Tuesday, February 09, 2016

Shakespeare’s Working Titles (Guest Post)

Bardfilm has done the usual amount of scholarly research for him and found this list of working titles that Shakespeare used for his plays.

Misogyny in Venice (Taming of the Shrew)

Four Weddings, and Hold the Funeral (Midsummer Night’s Dream)

Ebony and Ivory (Othello)

My Big Fat Greek Misogynist (Timon of Athens)

O, Henry (Henry VIII)

Four Funerals, and Hold the Wedding (Hamlet)

Call me Iago (Othello)

Whatevs! (As You Like It)

Throw the Pervert in the Laundry Basket (Merry Wives of Windsor)

So Many Twins (Comedy of Errors)

How to Win Friends and Influence Your Father (King Lear)

Everyone Wonders When Robin Hood will Enter (King John)

Guess Who’s Being Served for Dinner (Titus Andronicus)

Absolute Power Corrupts Folks in England (Any Henry Play)
Do you have any to share?  Use the Twitter hashtag #ShakespeareanWorkingTitles to make your contribution!

Our thanks for this guest post to kj, the author of Bardfilm. Bardfilm is a blog that comments on films, plays, and other matters related to Shakespeare.

PuppyMonkeyBabyShakespeare

Bardfilm hadn't seen a certain strangely viral SuperBowl commercial, and then promptly cursed my name for ever showing it to him.  Which of course brought about a round of silliness.

"I shall laugh myself to death at this puppymonkeybaby-headed monster!" 
"Cry Havoc! And let slip the puppymonkeybabies of war..." 
"Use me but as your puppymonkeybaby, spurn me, strike me..." 
"Why should a puppymonkeybaby have life, and thou no breath at all?" 
"I'll teach you: think yourself a puppymonkeybaby that you have taken these tenders for true pay." 
"Marry, I cannot show it in rhyme; I have tried: I can find out no rhyme to “lady” but “puppymonkeybaby,” an innocent rhyme" 
"Eye of newt and toe of frog, Wool of bat and tongue of puppymonkeybaby." 
"I had rather hear my puppymonkeybaby bark at a crow than a man swear he loves me. "

Ok, have we cracked the wind of the poor phrase by running it thus?  Do you tender me a fool yet? Got any more?

Wednesday, February 03, 2016

Let Slip The Puppy of War

Got an absolutely fascinating request last week. A reader from Canada wrote:

We are about to get a new dog, a beautiful purebred baby Doberman. We want to Name her 'River", because we have a small river running through our ranch (our current 10 month old male is called 'Rancher').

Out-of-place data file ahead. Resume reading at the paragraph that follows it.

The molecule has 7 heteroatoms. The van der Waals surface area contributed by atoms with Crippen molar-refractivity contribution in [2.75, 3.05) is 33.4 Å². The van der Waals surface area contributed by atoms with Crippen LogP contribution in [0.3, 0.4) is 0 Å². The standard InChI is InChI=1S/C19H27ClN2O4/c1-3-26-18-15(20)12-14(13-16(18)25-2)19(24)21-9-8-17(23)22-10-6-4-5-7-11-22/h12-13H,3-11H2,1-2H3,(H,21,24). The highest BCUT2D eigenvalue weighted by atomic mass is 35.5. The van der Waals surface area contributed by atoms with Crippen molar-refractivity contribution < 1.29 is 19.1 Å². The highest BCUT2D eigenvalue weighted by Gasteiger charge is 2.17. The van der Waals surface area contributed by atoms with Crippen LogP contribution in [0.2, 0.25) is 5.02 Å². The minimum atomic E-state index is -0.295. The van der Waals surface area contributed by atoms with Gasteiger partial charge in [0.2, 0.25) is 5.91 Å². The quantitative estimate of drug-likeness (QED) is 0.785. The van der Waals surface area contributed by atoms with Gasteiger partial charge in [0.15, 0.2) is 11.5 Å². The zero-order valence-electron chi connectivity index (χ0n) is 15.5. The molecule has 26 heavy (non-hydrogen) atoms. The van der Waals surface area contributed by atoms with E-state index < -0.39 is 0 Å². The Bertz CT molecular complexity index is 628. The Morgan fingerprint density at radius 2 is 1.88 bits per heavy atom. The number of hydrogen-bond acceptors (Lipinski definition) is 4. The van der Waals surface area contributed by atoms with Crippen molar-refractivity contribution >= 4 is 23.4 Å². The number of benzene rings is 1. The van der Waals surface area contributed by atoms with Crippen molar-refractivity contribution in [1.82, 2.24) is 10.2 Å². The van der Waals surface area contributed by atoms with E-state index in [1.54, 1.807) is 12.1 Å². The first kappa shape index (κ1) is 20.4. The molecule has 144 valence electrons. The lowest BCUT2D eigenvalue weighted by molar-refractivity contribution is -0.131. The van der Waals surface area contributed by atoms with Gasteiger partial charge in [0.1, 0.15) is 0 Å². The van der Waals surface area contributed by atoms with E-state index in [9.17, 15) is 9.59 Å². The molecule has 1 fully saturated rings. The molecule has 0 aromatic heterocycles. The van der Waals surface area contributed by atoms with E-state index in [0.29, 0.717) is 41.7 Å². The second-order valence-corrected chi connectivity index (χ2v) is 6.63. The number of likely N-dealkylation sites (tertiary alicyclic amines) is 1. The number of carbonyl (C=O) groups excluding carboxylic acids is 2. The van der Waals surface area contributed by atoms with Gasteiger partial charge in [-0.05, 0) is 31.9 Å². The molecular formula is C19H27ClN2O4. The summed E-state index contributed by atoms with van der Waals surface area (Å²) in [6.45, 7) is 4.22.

This seems simple enough. Not. Purebred breeders always create a 'theme' name for each litter.  So, the way the naming works is, the name of the breeder comes first, then the full chosen name of the dog. The full name of the dog can be shortened for everyday use. Example: Our breeder's name is Braebrook's, they are naming another puppy To Be Or Not To Be, and the every-day name will be Toby. If asked what the full name is, the answer would be, Braebrook'sTo Be Or Not To Be.

With that info in mind, we've learned that the theme for River's litter is "Shakespeare". So, we are now trying to connect our everyday name (River) with Shakespeare. I've searched everywhere!!! I'm stumped.
Got that? It gets trickier, as I learned that there's a max of 30 characters, counting spaces and punctuation. "Braebrook's" takes up 11 characters, so the challenge is to come up with a Shakespeare reference that has some meaningful connection such that it could be reduced to "River" as a short, day-to-day name.

The reader had already found "Fruitful River" ( from Hamlet's "fruitful river in my eye" ) but didn't love it, and I agree - nobody's going to recognize that as Shakespeare at first glance.

My first thought turned to Ophelia, and "Willow Grows Aslant A Brook".  It's a bit of a dark reference, sure. But there's some real poetry in that scene.  That's too many letters, though, so we'd have to settle for something like 'Slanted Willow'.  I later learned that they do in fact have a recently planted willow tree near the river, so that's a contender. And yes,  in case anybody thinks the same way I do, I did write back "For the love of god don't let anybody climb it!" when they told me that.

I flip through my thesaurus and my reference material and come up with some other logical contenders.

"Good Master Brook" is a nice Merry Wives reference, but this is a girl dog so it's not a great match.

I find that I like "Let Rome in Tiber Melt", from Antony and Cleopatra. I'm even asked to provide additional context and explanation for that quote, but ultimately they're still liking Slanted Willow.

I bring in Bardfilm, who has forgotten more about this subject than I'll ever know. He mentions "What News On the Rialto" which I like (having been there myself), but Rialto really is more about the district, rather than the bridge. The river connection is a bit tenuous.

And then, just like that, it hits us. How could we have missed it?  I kicked myself when I realize that I'd forgotten the most obvious Shakespeare river reference.  I sent it off to my reader, who immediately fell in love with it as well.

Figured it out?

Ladies and gentlemen, introducing Braebrook's Sweet Swan of Avon, aka River :